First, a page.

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New Dallas County Lawmaker Anxious To Make His Mark

Shelley Kofler

Newly elected lawmakers sometimes blend into the woodwork in Austin. But that’s not likely to happen to Republican Jason Villalba whose District 114 includes parts of North Dallas, Preston Hollow and Lake Highlands.

In the first week of the session Villalba is already gaining a reputation as an independent voice who wants to tackle big problems. 

The routine is unfamiliar and the walls are still bare in Jason Villalba’s new legislative office. It’s located in the capitol extension two floors underground, where the newest representatives are usually assigned..

But decorating doesn’t appear to be the most important item on the 41-year old’s agenda. .

The Dallas investment attorney, and father of two little girls, is already making headlines for disagreeing with some of his Republican colleagues- including the governor- by saying the legislature needs to restore some of the public school money cut last session. 

“I have children in the public schools so I care deeply about that issue,” explained Villalba. “I’m not one of those Republicans that believe we are fully funded at this point in public education. I think we need to consider bringing some of those resources back.” 

Villalba says the additional money is needed to repair school buildings and improve teacher pay..

“We have a number of teachers who’ve been under a pay freeze for some years now and we’ve got to address that because the core of a public school system is to have dedicated and qualified and passionate teachers,” he said.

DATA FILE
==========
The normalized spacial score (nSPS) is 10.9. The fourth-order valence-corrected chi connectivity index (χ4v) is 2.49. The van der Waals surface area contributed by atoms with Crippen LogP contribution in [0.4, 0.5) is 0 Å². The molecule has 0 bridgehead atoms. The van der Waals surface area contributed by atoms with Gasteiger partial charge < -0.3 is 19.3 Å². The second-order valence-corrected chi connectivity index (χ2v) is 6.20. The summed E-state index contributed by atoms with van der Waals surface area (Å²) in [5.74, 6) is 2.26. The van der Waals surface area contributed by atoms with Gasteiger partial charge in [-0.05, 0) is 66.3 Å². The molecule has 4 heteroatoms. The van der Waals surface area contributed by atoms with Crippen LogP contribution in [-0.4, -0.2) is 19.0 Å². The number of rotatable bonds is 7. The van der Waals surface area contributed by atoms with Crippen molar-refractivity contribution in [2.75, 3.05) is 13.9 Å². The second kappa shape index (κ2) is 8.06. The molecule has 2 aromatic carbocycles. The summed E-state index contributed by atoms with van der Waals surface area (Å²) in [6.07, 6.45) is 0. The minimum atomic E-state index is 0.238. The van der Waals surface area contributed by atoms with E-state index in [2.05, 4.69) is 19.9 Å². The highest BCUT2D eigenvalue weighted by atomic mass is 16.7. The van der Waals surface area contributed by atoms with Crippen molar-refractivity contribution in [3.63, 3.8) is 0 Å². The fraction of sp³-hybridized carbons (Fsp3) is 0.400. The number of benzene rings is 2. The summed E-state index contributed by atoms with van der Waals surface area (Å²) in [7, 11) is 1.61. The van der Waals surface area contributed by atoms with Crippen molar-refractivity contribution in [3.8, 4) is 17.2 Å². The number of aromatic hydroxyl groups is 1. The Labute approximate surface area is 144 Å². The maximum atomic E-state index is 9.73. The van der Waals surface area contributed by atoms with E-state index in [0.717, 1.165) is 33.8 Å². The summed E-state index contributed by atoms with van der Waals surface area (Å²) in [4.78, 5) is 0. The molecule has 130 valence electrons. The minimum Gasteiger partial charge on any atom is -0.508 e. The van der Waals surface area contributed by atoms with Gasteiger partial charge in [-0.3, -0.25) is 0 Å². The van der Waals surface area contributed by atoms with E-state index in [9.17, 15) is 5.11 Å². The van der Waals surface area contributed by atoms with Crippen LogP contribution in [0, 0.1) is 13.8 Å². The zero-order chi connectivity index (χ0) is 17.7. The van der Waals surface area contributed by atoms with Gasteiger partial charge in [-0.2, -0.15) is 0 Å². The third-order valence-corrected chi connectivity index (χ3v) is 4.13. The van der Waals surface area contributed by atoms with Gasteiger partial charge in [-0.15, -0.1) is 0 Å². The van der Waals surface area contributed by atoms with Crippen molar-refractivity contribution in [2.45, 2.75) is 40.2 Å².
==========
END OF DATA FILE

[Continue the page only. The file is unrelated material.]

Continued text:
Villalba is also tweaking gun legislation he began shaping after the school shootings in Newtown, Connecticut. His “Protection of Texas Children Act” would give specially-trained school employees access to weapons if an armed intruder threatened their campus. 

Villalba says his bill has been mischaracterized as providing the ability for teachers to carry guns in schools. 

“That is not the objective here,” said Villalba. “What we are trying to do is expand law enforcement in the schools.

“This person would be undercover. This person would be a voluntary school marshal, and in the event that lethal force is being used then that person’s authority to access lethal force would spring under their deputized status. They could be the first responder in the emergency situation,” he said.

Villalba says he’s already getting enthusiastic support for the bill which could put him at the center of a timely, high profile school safety debate.

Within the Republican Party leaders like Senator Kay Bailey Hutchison are also touting Villalba as the future of the GOP, which is trying to attract more Hispanic candidates and voters. 

And in the first week of the legislative session Villalba made the Texas Observer’s list of the top ten state legislators to watch

Predictably, lobbyists and a whole host of others are stopping by Villalba’s office to introduce themselves. .

For those trying to get to know him Villalba has disclosed a few, seldom discussed facts, that may help break the ice.

“I was the lead singer in a rock band way back in the day,” he said adding he had a horrible voice.

He also describes himself as a “preeminent authority” on 1980’s alternative rock music. 

“The bands I like to listen to are everything from Radiohead to the Pixies. I was inclined to bands like the Smiths or Siouxsie and the Banshees,” he said.

Villalba’s appetite for high energy entertainment may be just what’s needed if the rhythm of the session and his own visibility accelerate. 

Former KERA staffer Shelley Kofler was news director, managing editor and senior reporter. She is an award-winning reporter and television producer who previously served as the Austin bureau chief and legislative reporter for North Texas ABC affiliate WFAA-TV.